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ABLE Accounts: New Tool for Individuals with a Disability - 2017
  • CA2665D

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Who should purchase:

  • Elder law attorneys
  • Estate planning practitioners
  • Guardians ad litem
  • Any lawyers interested in public benefits planning for their clients

How you’ll benefit:

  • Learn the ins and outs of ABLE accounts
  • Discover the pros and cons of these tax-advantaged savings accounts
  • Understand the eligibility requirements and specific limitations of ABLE accounts

The game has changed

Imagine you have a disabled client who depends on public benefits, but is also able to work and manages to save more than $2,000. Suddenly, as a result of that savings, their public benefits disappear. How can your client pay expenses not covered by public benefits if he or she can’t have more than $2,000?

While a Special Needs Trust can store money for the long-term, what about saving for more immediate needs? Enter the Achieving a Better Life Experience (ABLE) account. Discover what this new option can mean for those on public benefits in Wisconsin at ABLE Accounts: New Tool for Individuals with a Disability.

Financial flexibility

As long as the beneficiary meets certain criteria, an ABLE account allows an individual with a disability to save up to $14,000 without it counting against the $2,000 limit required to continue receiving public benefits. In Wisconsin, deposits are tax-deductible, earnings grow tax-free, and withdrawals to cover living expenses and other qualified costs are also tax-free.

Dive into the details of ABLE accounts as you learn:

  • Basic components
  • How to establish an account
  • Advantages and disadvantages
  • How it differs from and can work together with a special needs trust
  • What happens to remaining funds at the beneficiary’s death

An individual can open an account in any state that has an ABLE program with nationwide eligibility. That means your clients can choose the state program offering the most desirable benefits for their situation. Learn how to compare these existing state programs.

In addition, the presenters will share examples of situations where an ABLE account may make sense. You’ll also find out the latest on the long-anticipated POMS SI for ABLE accounts.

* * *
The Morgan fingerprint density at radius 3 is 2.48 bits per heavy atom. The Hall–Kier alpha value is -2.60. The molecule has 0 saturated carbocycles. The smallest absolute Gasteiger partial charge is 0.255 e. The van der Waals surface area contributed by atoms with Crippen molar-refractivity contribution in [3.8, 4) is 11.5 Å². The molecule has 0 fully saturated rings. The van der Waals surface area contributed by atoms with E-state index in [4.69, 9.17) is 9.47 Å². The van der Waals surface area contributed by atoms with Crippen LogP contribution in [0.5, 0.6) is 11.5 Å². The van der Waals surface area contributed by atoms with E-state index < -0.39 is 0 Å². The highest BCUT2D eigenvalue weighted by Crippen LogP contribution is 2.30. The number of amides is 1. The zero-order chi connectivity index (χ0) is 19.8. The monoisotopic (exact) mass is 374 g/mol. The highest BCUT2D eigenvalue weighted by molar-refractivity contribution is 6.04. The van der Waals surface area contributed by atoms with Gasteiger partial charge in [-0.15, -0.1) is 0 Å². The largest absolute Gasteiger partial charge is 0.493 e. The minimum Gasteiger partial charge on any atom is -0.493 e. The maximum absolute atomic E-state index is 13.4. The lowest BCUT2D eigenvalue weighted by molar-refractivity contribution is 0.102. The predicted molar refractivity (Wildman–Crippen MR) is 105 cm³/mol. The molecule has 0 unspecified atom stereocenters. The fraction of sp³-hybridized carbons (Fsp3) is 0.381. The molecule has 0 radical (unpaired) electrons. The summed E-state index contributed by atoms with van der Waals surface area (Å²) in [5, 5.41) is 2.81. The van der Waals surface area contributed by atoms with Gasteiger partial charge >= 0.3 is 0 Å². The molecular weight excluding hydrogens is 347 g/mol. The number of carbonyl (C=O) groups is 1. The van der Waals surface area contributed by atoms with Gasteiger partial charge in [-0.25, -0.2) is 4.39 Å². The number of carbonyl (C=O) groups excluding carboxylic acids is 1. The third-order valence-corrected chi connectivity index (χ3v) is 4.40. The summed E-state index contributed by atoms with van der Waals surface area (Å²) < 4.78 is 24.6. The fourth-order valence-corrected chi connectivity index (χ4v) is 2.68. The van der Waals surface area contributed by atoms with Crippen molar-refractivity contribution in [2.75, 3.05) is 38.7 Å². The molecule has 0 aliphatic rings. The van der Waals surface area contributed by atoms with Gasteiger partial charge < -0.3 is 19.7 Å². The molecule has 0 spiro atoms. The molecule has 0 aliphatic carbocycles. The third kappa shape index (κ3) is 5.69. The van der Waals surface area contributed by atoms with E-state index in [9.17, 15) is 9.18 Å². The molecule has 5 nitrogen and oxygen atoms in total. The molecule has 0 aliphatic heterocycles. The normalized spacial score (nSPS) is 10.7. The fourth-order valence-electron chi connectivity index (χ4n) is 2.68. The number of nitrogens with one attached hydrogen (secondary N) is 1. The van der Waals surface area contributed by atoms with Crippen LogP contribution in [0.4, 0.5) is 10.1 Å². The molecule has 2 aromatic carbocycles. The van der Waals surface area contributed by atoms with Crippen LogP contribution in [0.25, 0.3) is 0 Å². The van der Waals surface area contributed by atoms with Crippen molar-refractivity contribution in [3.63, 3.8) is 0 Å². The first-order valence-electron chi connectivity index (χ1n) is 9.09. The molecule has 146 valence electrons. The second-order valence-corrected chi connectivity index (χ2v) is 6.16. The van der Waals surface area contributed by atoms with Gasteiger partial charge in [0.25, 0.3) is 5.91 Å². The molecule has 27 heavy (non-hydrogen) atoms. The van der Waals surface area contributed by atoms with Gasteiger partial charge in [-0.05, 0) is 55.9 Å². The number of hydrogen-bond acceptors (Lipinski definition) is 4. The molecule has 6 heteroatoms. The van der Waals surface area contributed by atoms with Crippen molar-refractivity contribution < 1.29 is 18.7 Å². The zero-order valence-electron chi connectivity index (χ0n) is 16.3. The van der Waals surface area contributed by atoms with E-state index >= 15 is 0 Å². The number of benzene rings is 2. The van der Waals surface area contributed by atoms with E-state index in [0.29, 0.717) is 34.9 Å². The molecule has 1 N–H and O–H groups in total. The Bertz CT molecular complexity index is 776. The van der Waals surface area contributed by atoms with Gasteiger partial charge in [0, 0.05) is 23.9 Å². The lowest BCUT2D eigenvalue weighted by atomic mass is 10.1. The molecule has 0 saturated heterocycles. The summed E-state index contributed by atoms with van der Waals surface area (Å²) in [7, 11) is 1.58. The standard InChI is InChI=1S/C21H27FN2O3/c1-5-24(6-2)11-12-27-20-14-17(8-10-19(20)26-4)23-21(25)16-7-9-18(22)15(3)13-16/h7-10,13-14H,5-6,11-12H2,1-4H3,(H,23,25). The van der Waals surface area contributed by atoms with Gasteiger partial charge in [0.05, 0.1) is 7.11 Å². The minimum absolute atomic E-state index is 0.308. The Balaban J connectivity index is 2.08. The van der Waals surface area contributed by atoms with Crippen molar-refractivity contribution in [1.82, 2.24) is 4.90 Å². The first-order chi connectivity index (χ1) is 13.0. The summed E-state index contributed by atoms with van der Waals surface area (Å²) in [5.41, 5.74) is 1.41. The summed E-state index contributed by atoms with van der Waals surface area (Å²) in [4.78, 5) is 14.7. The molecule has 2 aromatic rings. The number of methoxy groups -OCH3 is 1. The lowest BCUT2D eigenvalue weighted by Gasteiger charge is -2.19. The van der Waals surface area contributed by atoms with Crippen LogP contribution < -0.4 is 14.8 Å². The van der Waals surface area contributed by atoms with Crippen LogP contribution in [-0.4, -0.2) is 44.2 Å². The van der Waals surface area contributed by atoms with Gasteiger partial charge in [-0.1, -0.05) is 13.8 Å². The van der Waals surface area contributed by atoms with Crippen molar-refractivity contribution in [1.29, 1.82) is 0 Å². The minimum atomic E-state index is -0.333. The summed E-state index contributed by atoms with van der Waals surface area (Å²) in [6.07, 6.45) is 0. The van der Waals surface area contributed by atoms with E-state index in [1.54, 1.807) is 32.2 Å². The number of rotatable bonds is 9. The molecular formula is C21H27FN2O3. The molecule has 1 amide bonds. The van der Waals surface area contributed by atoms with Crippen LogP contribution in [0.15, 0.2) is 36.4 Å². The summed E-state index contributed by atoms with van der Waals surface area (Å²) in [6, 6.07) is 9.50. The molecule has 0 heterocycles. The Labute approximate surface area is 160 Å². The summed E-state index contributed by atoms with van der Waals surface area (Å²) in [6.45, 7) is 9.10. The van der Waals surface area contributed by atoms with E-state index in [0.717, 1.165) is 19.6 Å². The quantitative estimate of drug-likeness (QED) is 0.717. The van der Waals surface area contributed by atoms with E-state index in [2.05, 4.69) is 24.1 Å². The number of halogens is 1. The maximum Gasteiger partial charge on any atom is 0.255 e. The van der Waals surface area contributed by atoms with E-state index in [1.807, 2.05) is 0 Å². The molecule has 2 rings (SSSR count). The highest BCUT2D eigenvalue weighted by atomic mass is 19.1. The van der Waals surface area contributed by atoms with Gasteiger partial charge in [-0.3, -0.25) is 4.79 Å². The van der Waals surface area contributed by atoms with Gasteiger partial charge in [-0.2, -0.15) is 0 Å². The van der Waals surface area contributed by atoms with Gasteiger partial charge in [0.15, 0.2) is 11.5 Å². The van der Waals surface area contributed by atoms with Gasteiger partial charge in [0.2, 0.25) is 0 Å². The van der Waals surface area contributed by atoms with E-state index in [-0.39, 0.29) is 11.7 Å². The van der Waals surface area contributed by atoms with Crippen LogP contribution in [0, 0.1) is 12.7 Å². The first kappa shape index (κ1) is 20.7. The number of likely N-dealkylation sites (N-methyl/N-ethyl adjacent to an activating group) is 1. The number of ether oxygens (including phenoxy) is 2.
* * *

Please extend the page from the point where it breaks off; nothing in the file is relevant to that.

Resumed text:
Are you ABLE to join us?

Learn how to help individuals and families take advantage of this exciting new benefit by attending ABLE Accounts: New Tool for Individuals with a Disability. Purchase now!

About the presenters

Barbara S. Hughes, J.D. UW Law School 1986, is an attorney with Christenson Johnson, LLC of Fitchburg. Her practice focuses on special needs and elder law, estate planning, and probate and trust administration. She is a member of:

  • Special Needs Alliance
  • National Academy of Elder Law Attorneys
  • Wisconsin chapter of the National Association of Elder Law Attorneys (NAELA)
  • Elder Law Section of the State Bar of Wisconsin
  • Real Property, Probate, and Trust Law Section of the State Bar of Wisconsin
  • Madison Estate Council

Barbara has lectured nationally for NAELA as well as the Stetson Special Needs Trust National Conference. She was a member of the Elder Law Section’s committee responsible for creating WisPACT, Inc. and helped draft WisPACT Trust II. Barbara is currently vice president of the ARC-Dane County’s board of directors.

Iris M. Christenson is a partner with Christenson Johnson, LLC, where she focuses her practice in estate planning, elder law, estate and trust administration, special needs planning, and real estate law. She graduated cum laude from the UW Law School in 1990.

Iris is a frequent presenter on topics related to estate planning and elder law for the City of Madison, Dane County, State of Wisconsin employees, and the State Bar. She is a member of:

  • Elder Law Section of the State Bar of Wisconsin
  • Real Property, Probate, and Trust Law Section of the State Bar of Wisconsin
  • National Academy of Elder Law Attorneys
  • Wisconsin Council of Estate Planning Attorneys

She is also the chair-elect of the State Bar’s Elder Law Section and sits on the board of directors for the Alzheimer’s Association.

 

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